By Sgt. Brandon AllumsAugust 21, 2019
During an intimate ceremony at the United States Army Special Operations Command, Commanding General, Lt. Gen. Francis Beaudette, proudly received the coveted Congressional Gold Medal on behalf of the command.
The Medal was prominently draped under a silky red cloth, in the most appropriate location in the Headquarters, the Donovan Room.
Maj. Gen. William Donovan was the first director of the Office of Strategic Services, the precursor to today's Central Intelligence Agency and modern day U.S. Special Forces. In this room, retired Lt. Gen. Charles Cleveland, former USASOC commander and member of the OSS Society, presented the medal to USASOC for its contribution to the OSS.
"Congressional Gold Medals are the highest civilian honor Congress can bestow. Congressional rules require that two-thirds of the House of Representatives and U.S. Senate, respectively, must cosponsor the legislation," remarked President of The OSS Society, Charles Pinck.
The medal acknowledges and recognizes OSS members' contributions to the security of the Nation during World War II. What makes a Congressional Gold Medal unique is each medal is specific to the recipient.
On the front of this medal, the inscription reads "OSS" and reveals three figures -- a woman, a paratrooper, and a man in a suit representing the broad range of work undertaken by the OSS. Each of the figures devoid of detail, highlighting the way OSS agents carried out their duties. The figures also reflect the diversity in the OSS, as its almost 13,000 members were gathered from all branches of the military and civilian personnel. The opposite side of the medal reveals the OSS spear and code words used by former OSS agents.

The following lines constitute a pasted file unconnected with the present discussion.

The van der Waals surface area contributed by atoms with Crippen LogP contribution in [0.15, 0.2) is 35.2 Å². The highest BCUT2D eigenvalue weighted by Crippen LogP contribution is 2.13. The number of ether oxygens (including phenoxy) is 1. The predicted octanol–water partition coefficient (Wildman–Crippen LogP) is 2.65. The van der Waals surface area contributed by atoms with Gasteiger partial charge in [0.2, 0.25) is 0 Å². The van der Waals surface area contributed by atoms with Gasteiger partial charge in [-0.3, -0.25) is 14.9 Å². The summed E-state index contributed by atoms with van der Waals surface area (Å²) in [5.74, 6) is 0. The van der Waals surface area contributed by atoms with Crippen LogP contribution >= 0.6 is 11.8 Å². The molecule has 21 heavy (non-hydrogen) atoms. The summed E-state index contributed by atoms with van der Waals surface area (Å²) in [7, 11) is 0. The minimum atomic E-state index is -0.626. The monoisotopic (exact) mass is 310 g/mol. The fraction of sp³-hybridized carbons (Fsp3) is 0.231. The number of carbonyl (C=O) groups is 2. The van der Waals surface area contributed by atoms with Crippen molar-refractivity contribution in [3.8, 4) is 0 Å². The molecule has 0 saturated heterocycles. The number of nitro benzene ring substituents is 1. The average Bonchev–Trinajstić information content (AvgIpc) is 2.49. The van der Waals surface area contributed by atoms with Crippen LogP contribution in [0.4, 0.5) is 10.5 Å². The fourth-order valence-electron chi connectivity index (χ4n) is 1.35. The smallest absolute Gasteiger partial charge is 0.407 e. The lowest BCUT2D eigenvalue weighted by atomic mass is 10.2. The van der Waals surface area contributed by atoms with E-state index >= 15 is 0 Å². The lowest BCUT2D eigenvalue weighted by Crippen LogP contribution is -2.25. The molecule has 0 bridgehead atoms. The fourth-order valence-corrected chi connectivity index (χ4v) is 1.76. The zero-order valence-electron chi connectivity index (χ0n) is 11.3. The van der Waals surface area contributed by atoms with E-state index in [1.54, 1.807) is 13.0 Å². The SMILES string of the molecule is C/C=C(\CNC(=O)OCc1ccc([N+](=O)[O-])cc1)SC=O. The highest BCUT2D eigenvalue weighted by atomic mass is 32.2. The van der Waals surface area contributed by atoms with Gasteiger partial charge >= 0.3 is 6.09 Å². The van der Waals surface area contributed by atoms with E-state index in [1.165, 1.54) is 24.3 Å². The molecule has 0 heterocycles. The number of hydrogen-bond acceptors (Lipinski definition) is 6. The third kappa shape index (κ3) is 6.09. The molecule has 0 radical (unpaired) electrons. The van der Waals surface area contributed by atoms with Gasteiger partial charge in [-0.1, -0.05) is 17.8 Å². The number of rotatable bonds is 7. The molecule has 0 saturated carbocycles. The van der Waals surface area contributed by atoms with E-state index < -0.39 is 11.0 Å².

The OSS mission required extraordinary actions and attitudes from the men and women, which were tasked to carry the burden of mission successes. One of the lasting results of their courage and perseverance is Special Operations Forces.
How does SOF trace their lineage back to the days of the OSS? "The OSS Operational Groups and Jedburghs were the World War II predecessors to U.S. Special Forces. Both elements are recognized on the OSS Congressional Gold Medal. TEAM HUGH was the first Jedburgh team to jump into France on June 5, 1944, the day before D-Day. UNION I and II were Jedburgh missions to the Haute-Savoie region of France. PEEDEE was an Italian Operational Group. Its mission marked the only time during World War II the Germans surrendered a major city (Genoa) to irregular forces," answered Pinck.
The OSS Jedburgh teams organized, trained, and fought with resistance groups in Europe and Asia, playing an important role in America's ultimate victory; World War II. Current SOF maintains this mission set along with others, while applying innovation and a modern twist. The value of organizing, training, and fighting alongside our partners remains a time honored tradition.